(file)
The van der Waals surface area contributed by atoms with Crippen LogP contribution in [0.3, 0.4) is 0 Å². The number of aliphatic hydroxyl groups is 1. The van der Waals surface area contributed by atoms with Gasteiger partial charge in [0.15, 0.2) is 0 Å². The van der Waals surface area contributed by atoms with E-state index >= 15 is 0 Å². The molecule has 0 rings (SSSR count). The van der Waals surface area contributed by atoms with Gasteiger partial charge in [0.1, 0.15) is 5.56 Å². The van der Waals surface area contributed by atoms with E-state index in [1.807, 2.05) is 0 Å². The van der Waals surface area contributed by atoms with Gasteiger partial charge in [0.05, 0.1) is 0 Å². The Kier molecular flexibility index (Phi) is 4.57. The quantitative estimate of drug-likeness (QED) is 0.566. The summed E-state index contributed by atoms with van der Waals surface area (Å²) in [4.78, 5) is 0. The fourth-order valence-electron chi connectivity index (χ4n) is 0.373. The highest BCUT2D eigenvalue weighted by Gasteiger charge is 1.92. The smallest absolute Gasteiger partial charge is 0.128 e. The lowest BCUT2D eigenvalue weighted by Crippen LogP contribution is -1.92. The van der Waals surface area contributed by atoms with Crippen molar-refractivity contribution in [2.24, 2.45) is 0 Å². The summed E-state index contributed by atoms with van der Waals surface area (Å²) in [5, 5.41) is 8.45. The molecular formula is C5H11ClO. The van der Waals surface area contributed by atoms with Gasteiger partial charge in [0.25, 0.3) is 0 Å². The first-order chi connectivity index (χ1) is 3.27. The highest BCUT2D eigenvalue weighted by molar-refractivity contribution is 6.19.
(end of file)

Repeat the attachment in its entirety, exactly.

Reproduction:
The van der Waals surface area contributed by atoms with Crippen LogP contribution in [0.3, 0.4) is 0 Å². The number of aliphatic hydroxyl groups is 1. The van der Waals surface area contributed by atoms with Gasteiger partial charge in [0.15, 0.2) is 0 Å². The van der Waals surface area contributed by atoms with E-state index >= 15 is 0 Å². The molecule has 0 rings (SSSR count). The van der Waals surface area contributed by atoms with Gasteiger partial charge in [0.1, 0.15) is 5.56 Å². The van der Waals surface area contributed by atoms with E-state index in [1.807, 2.05) is 0 Å². The van der Waals surface area contributed by atoms with Gasteiger partial charge in [0.05, 0.1) is 0 Å². The Kier molecular flexibility index (Phi) is 4.57. The quantitative estimate of drug-likeness (QED) is 0.566. The summed E-state index contributed by atoms with van der Waals surface area (Å²) in [4.78, 5) is 0. The fourth-order valence-electron chi connectivity index (χ4n) is 0.373. The highest BCUT2D eigenvalue weighted by Gasteiger charge is 1.92. The smallest absolute Gasteiger partial charge is 0.128 e. The lowest BCUT2D eigenvalue weighted by Crippen LogP contribution is -1.92. The van der Waals surface area contributed by atoms with Crippen molar-refractivity contribution in [2.24, 2.45) is 0 Å². The summed E-state index contributed by atoms with van der Waals surface area (Å²) in [5, 5.41) is 8.45. The molecular formula is C5H11ClO. The van der Waals surface area contributed by atoms with Gasteiger partial charge in [0.25, 0.3) is 0 Å². The first-order chi connectivity index (χ1) is 3.27. The highest BCUT2D eigenvalue weighted by molar-refractivity contribution is 6.19.